Li’l Lionel Trillings Will Have to Fend for Themselves

Columbia English professor James Shapiro’s undergraduate seminar, “The Book Review,” which teaches skills necessary for students to make it as freelance literary critics, is on indefinite hiatus.

“There are intellectual reasons to teach the course again,” Professor Shapiro wrote in an email, when the Transom asked if a rumor that he’d discontinued the class was true. “But what’s no longer there is the possibility of training a generation of book reviewers, since, as you know, newspapers around the country are shedding their book reviews, or shrinking these sections.”

He added that because so many reviewers are now blogging, freelancers are having a harder time than ever earning anything substantial from their work. “It’s depressing—in large part because I see a lot of talent pass through my classrooms, and little opportunity for those talented students to have the opportunity early on … to review and get paid for it.”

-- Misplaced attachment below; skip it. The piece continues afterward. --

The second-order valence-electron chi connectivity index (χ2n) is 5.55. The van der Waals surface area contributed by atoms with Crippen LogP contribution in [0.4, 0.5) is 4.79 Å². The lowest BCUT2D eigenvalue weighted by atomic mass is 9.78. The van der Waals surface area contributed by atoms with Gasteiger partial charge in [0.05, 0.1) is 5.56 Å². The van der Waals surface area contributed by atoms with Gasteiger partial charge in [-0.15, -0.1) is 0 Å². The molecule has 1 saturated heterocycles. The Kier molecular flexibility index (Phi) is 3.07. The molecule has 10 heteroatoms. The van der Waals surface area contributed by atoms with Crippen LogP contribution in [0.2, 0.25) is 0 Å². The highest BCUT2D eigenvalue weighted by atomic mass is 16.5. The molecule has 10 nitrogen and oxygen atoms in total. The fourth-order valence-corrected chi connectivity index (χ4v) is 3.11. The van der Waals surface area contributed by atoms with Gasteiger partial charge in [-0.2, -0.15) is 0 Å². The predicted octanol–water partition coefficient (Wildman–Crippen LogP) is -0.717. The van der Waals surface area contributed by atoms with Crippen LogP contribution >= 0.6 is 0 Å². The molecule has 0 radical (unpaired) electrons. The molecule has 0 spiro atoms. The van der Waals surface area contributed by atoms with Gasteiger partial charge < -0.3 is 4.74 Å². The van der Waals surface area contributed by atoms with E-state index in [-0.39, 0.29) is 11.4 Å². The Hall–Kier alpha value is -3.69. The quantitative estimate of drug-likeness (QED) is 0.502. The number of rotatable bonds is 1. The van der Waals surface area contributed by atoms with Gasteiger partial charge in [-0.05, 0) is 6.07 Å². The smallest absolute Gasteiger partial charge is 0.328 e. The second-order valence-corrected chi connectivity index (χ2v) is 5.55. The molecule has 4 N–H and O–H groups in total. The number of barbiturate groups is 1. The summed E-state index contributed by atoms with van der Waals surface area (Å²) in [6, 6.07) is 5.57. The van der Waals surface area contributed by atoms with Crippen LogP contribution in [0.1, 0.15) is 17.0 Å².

Professor Shapiro noted that many Book Review alumni have ended up with jobs at The New Yorker, The New York Review of Books, and Slate. “So far as I know, there aren’t many courses like this taught around the country, which is a shame,” he said. “If you look at most of the major fiction writers from the 18th century until today, you’ll see that many, probably most of them, reviewed extensively. I’d probably go so far as to say that Coetzee, Toibin, Banville and Joyce Carol Oates—four of my favorite contemporary novelists—wouldn’t be as good at their craft if they hadn’t reviewed and continued to review. And I suspect that they would say much the same.”